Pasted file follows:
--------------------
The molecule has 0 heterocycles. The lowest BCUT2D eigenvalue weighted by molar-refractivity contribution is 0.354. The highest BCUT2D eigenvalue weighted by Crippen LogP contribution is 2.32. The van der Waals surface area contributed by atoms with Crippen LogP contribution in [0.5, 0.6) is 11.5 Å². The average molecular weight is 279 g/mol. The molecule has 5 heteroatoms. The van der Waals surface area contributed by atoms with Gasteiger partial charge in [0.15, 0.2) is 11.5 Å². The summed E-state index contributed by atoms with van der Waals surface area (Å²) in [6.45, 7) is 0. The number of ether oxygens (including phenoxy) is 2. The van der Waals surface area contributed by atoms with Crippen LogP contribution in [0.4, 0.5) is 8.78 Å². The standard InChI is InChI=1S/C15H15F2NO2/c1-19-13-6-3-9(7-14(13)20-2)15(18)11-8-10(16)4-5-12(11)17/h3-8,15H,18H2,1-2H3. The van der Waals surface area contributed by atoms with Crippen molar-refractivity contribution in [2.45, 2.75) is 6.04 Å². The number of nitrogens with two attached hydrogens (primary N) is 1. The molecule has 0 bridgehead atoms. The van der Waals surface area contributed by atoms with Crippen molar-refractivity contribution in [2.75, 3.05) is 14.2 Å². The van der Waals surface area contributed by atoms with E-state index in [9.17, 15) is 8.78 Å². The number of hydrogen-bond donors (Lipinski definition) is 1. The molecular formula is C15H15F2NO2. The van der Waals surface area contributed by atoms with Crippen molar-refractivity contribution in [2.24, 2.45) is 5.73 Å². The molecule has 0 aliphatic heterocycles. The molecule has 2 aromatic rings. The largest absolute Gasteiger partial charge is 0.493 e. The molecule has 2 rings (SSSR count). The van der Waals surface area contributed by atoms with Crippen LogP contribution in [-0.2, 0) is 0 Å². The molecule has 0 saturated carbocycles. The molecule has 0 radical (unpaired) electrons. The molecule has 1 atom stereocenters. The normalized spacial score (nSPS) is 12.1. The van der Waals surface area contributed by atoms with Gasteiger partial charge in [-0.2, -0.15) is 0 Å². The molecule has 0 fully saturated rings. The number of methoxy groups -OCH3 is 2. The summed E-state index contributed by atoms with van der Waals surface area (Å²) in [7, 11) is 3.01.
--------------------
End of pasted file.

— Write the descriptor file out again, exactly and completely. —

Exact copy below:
The molecule has 0 heterocycles. The lowest BCUT2D eigenvalue weighted by molar-refractivity contribution is 0.354. The highest BCUT2D eigenvalue weighted by Crippen LogP contribution is 2.32. The van der Waals surface area contributed by atoms with Crippen LogP contribution in [0.5, 0.6) is 11.5 Å². The average molecular weight is 279 g/mol. The molecule has 5 heteroatoms. The van der Waals surface area contributed by atoms with Gasteiger partial charge in [0.15, 0.2) is 11.5 Å². The summed E-state index contributed by atoms with van der Waals surface area (Å²) in [6.45, 7) is 0. The number of ether oxygens (including phenoxy) is 2. The van der Waals surface area contributed by atoms with Crippen LogP contribution in [0.4, 0.5) is 8.78 Å². The standard InChI is InChI=1S/C15H15F2NO2/c1-19-13-6-3-9(7-14(13)20-2)15(18)11-8-10(16)4-5-12(11)17/h3-8,15H,18H2,1-2H3. The van der Waals surface area contributed by atoms with Crippen molar-refractivity contribution in [2.45, 2.75) is 6.04 Å². The number of nitrogens with two attached hydrogens (primary N) is 1. The molecule has 0 bridgehead atoms. The van der Waals surface area contributed by atoms with Crippen molar-refractivity contribution in [2.75, 3.05) is 14.2 Å². The van der Waals surface area contributed by atoms with E-state index in [9.17, 15) is 8.78 Å². The number of hydrogen-bond donors (Lipinski definition) is 1. The molecular formula is C15H15F2NO2. The van der Waals surface area contributed by atoms with Crippen molar-refractivity contribution in [2.24, 2.45) is 5.73 Å². The molecule has 0 aliphatic heterocycles. The molecule has 2 aromatic rings. The largest absolute Gasteiger partial charge is 0.493 e. The molecule has 2 rings (SSSR count). The van der Waals surface area contributed by atoms with Crippen LogP contribution in [-0.2, 0) is 0 Å². The molecule has 0 saturated carbocycles. The molecule has 0 radical (unpaired) electrons. The molecule has 1 atom stereocenters. The normalized spacial score (nSPS) is 12.1. The van der Waals surface area contributed by atoms with Gasteiger partial charge in [-0.2, -0.15) is 0 Å². The molecule has 0 fully saturated rings. The number of methoxy groups -OCH3 is 2. The summed E-state index contributed by atoms with van der Waals surface area (Å²) in [7, 11) is 3.01.